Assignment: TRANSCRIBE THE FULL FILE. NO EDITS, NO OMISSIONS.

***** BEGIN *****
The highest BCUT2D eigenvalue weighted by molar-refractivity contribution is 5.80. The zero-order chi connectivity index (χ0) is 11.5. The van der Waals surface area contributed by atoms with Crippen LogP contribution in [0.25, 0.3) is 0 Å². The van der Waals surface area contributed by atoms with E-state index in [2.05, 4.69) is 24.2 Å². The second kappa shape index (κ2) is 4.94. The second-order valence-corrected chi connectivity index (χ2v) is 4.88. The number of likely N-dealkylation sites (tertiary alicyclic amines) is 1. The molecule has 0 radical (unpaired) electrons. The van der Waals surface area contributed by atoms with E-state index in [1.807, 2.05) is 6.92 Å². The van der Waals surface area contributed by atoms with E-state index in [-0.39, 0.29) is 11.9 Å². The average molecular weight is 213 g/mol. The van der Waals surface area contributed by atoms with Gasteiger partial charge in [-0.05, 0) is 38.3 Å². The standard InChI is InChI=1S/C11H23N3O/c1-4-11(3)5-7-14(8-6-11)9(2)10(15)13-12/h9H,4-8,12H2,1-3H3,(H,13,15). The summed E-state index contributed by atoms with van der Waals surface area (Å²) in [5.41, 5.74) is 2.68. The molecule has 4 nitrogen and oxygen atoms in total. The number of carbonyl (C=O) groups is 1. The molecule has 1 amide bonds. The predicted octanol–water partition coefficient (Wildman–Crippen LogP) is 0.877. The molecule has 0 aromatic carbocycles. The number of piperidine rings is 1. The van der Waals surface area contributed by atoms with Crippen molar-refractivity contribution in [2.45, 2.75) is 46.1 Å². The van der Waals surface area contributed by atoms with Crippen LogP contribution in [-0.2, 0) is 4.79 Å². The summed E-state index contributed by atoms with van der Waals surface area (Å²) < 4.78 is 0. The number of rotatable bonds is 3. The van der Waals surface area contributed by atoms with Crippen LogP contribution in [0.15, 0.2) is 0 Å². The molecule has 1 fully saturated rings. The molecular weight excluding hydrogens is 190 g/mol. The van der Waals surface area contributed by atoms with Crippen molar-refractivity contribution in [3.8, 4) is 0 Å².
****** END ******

The highest BCUT2D eigenvalue weighted by molar-refractivity contribution is 5.80. The zero-order chi connectivity index (χ0) is 11.5. The van der Waals surface area contributed by atoms with Crippen LogP contribution in [0.25, 0.3) is 0 Å². The van der Waals surface area contributed by atoms with E-state index in [2.05, 4.69) is 24.2 Å². The second kappa shape index (κ2) is 4.94. The second-order valence-corrected chi connectivity index (χ2v) is 4.88. The number of likely N-dealkylation sites (tertiary alicyclic amines) is 1. The molecule has 0 radical (unpaired) electrons. The van der Waals surface area contributed by atoms with E-state index in [1.807, 2.05) is 6.92 Å². The van der Waals surface area contributed by atoms with E-state index in [-0.39, 0.29) is 11.9 Å². The average molecular weight is 213 g/mol. The van der Waals surface area contributed by atoms with Gasteiger partial charge in [-0.05, 0) is 38.3 Å². The standard InChI is InChI=1S/C11H23N3O/c1-4-11(3)5-7-14(8-6-11)9(2)10(15)13-12/h9H,4-8,12H2,1-3H3,(H,13,15). The summed E-state index contributed by atoms with van der Waals surface area (Å²) in [5.41, 5.74) is 2.68. The molecule has 4 nitrogen and oxygen atoms in total. The number of carbonyl (C=O) groups is 1. The molecule has 1 amide bonds. The predicted octanol–water partition coefficient (Wildman–Crippen LogP) is 0.877. The molecule has 0 aromatic carbocycles. The number of piperidine rings is 1. The van der Waals surface area contributed by atoms with Crippen molar-refractivity contribution in [2.45, 2.75) is 46.1 Å². The van der Waals surface area contributed by atoms with Crippen LogP contribution in [-0.2, 0) is 4.79 Å². The summed E-state index contributed by atoms with van der Waals surface area (Å²) < 4.78 is 0. The number of rotatable bonds is 3. The van der Waals surface area contributed by atoms with Crippen LogP contribution in [0.15, 0.2) is 0 Å². The molecule has 1 fully saturated rings. The molecular weight excluding hydrogens is 190 g/mol. The van der Waals surface area contributed by atoms with Crippen molar-refractivity contribution in [3.8, 4) is 0 Å².